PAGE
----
Nigeria’s former president and African Union (AU) envoy for the Horn of Africa, Olusegun Obasanjo, on Tuesday led a peace talk between the Government of Ethiopia and the Tigray People’s Liberation Front.
Mr Obasanjo’s role as a mediator had been criticised earlier on grounds of a perceived close relationship with the Ethiopian prime minister.
The AU-facilitated peace talk is holding in South Africa after several failed attempts to get the warring parties to dialogue.
In a statement announcing the peace talk, AU Commission Chairperson Moussa Mahamat said it was part of an ongoing AU-led process to support the parties to find a political solution to the conflict in the Tigray region of Ethiopia.
He thanked President Cyril Ramaphosa for accepting to host the talks “in the spirit of pan-African solidarity to find African solutions to African problems.”
The talks are facilitated by Olusegun Obasanjo; Uhuru Kenyatta, former president of Kenya, and Phumzile Mlambo-Ngcuka, former deputy president of South Africa.
Observing the process are representatives from the Intergovernmental Authority on Development (IGAD), the UN and the US.
“The chairperson is further encouraged by the early demonstration of commitment to peace by the parties and to seek a lasting political solution to the conflict in the supreme interest of Ethiopia,” the statement read.
According to The East African, the talks were supposed to start on Monday but for the failure of the Ethiopian government delegation to arrive on time.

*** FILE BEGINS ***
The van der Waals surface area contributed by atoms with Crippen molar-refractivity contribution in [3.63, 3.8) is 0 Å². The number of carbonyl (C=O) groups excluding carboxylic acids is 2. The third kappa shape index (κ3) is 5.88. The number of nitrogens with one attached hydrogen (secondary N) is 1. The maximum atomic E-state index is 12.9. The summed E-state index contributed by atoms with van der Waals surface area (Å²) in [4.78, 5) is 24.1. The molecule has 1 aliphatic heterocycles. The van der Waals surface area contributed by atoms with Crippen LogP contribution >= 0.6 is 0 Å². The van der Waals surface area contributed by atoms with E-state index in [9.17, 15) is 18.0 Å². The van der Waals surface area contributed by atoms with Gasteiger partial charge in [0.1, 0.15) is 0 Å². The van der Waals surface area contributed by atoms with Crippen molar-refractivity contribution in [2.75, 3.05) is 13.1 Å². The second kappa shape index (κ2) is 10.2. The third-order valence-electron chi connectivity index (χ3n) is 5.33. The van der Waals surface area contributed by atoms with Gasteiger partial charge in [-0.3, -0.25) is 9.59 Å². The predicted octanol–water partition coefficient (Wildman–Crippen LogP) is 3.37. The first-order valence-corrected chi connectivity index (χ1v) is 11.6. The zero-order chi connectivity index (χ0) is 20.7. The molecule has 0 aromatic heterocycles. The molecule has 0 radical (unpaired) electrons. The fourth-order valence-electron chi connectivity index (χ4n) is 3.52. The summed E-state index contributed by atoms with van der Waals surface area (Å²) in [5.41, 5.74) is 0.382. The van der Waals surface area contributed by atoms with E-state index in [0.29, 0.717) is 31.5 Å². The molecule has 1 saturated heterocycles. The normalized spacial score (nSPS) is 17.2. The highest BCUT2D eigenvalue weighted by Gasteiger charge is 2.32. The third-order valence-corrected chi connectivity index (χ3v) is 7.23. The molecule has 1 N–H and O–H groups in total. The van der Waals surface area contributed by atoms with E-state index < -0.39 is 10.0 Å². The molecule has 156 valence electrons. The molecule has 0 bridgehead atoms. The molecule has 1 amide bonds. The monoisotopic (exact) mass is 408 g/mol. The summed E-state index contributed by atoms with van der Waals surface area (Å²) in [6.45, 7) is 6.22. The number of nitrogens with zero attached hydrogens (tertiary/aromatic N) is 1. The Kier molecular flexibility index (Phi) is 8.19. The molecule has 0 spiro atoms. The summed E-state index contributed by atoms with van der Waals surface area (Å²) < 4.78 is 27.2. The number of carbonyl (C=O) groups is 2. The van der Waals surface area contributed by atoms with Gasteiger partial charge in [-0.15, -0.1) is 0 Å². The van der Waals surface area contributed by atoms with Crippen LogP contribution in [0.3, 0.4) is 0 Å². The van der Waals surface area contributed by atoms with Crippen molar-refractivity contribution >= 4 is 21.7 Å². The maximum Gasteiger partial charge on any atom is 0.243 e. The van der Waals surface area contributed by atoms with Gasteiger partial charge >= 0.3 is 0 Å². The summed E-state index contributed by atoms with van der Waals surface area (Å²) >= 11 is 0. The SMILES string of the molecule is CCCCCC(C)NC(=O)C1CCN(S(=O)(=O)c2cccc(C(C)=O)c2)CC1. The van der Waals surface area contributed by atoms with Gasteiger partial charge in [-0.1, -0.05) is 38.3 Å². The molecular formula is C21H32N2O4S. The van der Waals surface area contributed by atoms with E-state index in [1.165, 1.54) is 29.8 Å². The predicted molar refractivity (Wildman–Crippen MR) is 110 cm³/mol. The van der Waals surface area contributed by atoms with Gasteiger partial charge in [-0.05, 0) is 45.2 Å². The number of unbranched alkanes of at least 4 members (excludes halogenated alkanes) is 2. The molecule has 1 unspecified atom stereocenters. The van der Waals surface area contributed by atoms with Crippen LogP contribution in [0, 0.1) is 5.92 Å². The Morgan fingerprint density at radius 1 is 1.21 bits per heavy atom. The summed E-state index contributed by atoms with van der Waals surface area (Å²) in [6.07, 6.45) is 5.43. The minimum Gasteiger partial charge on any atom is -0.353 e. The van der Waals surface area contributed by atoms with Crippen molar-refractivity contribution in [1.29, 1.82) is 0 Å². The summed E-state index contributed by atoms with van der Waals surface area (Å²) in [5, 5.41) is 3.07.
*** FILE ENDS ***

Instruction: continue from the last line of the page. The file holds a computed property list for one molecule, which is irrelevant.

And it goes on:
The Deputy Prime Minister and Minister of Foreign Affairs, Demeke Mekonnen, who chairs the Ethiopian government delegation did not travel to South Africa along with his team on Monday night.
President Cyril Ramaphosa’s spokesperson, Vincent Magwenya, said the talks will last until 30 October.
Crisis in Ethiopia
For two years, the government of Ethiopia and forces in its northern Tigray region have been at loggerheads, throwing the country into political and economic instability
Eritrean soldiers are also fighting in Tigray for the Ethiopian government. All sides have been accused of atrocities.
Several factors are said to be contributing to the seemingly unending crisis.
According to the UN Refugees agency (UNHCR), Ethiopia is the third largest refugee-hosting country in Africa, home to over 924,000 refugees and asylum seekers — mainly from South Sudan, Somalia and Eritrea.
The ongoing conflict killed thousands and internally displaced millions of Ethiopians. An estimated 59,000 people fled Ethiopia to find refuge in eastern Sudan.
Millions of Ethiopians are still in desperate need of humanitarian aid and protection. An estimated 9 million people across Ethiopia’s conflict-stricken regions of Tigray, Afar and Amhara lack access to adequate food.
In Tigray, nearly 40 per cent of the population is suffering from a lack of food. In addition to severe food insecurity, gender-based violence has increased significantly. Also, women and children lack access to proper healthcare, social welfare and justice services, the UN has said.
As the conflict continues in the Tigray region, international NGOs and aid groups face difficulties in delivering critical humanitarian aid and vital services. A shortage of fuel, supplies and cash has forced several aid groups to reduce or cancel distributions of food, water and medicine.
Chiamaka Okafor is a reporter at Premium Times in partnership with Report for the World, which matches local newsrooms with talented emerging journalists to report on under-covered issues around the globe.
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